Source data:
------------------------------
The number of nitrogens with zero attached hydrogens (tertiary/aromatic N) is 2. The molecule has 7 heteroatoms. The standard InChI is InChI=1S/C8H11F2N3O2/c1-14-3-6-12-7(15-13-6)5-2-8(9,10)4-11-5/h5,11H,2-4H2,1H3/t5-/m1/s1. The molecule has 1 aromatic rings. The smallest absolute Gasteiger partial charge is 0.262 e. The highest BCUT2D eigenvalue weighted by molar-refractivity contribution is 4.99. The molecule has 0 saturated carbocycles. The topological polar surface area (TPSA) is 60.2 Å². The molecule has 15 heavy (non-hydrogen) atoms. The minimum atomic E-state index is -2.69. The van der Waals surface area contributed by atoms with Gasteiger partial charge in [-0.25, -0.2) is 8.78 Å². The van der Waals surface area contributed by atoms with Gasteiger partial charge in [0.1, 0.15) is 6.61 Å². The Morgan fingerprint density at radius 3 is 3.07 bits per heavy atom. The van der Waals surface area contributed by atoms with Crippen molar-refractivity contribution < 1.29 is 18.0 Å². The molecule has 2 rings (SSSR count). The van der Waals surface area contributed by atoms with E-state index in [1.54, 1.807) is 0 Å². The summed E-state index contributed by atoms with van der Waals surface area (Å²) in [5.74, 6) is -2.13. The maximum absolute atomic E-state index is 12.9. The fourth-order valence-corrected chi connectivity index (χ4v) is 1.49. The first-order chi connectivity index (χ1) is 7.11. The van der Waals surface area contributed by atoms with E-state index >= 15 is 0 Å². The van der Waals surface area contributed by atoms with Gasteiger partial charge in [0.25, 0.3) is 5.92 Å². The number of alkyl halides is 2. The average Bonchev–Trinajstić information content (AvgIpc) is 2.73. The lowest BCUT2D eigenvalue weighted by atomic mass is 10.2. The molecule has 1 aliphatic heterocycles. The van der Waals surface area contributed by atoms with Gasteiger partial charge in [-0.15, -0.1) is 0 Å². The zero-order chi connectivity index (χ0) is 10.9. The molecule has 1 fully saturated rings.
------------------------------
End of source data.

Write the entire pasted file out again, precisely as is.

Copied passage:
The number of nitrogens with zero attached hydrogens (tertiary/aromatic N) is 2. The molecule has 7 heteroatoms. The standard InChI is InChI=1S/C8H11F2N3O2/c1-14-3-6-12-7(15-13-6)5-2-8(9,10)4-11-5/h5,11H,2-4H2,1H3/t5-/m1/s1. The molecule has 1 aromatic rings. The smallest absolute Gasteiger partial charge is 0.262 e. The highest BCUT2D eigenvalue weighted by molar-refractivity contribution is 4.99. The molecule has 0 saturated carbocycles. The topological polar surface area (TPSA) is 60.2 Å². The molecule has 15 heavy (non-hydrogen) atoms. The minimum atomic E-state index is -2.69. The van der Waals surface area contributed by atoms with Gasteiger partial charge in [-0.25, -0.2) is 8.78 Å². The van der Waals surface area contributed by atoms with Gasteiger partial charge in [0.1, 0.15) is 6.61 Å². The Morgan fingerprint density at radius 3 is 3.07 bits per heavy atom. The van der Waals surface area contributed by atoms with Crippen molar-refractivity contribution < 1.29 is 18.0 Å². The molecule has 2 rings (SSSR count). The van der Waals surface area contributed by atoms with E-state index in [1.54, 1.807) is 0 Å². The summed E-state index contributed by atoms with van der Waals surface area (Å²) in [5.74, 6) is -2.13. The maximum absolute atomic E-state index is 12.9. The fourth-order valence-corrected chi connectivity index (χ4v) is 1.49. The first-order chi connectivity index (χ1) is 7.11. The van der Waals surface area contributed by atoms with E-state index >= 15 is 0 Å². The van der Waals surface area contributed by atoms with Gasteiger partial charge in [0.25, 0.3) is 5.92 Å². The number of alkyl halides is 2. The average Bonchev–Trinajstić information content (AvgIpc) is 2.73. The lowest BCUT2D eigenvalue weighted by atomic mass is 10.2. The molecule has 1 aliphatic heterocycles. The van der Waals surface area contributed by atoms with Gasteiger partial charge in [-0.15, -0.1) is 0 Å². The zero-order chi connectivity index (χ0) is 10.9. The molecule has 1 fully saturated rings.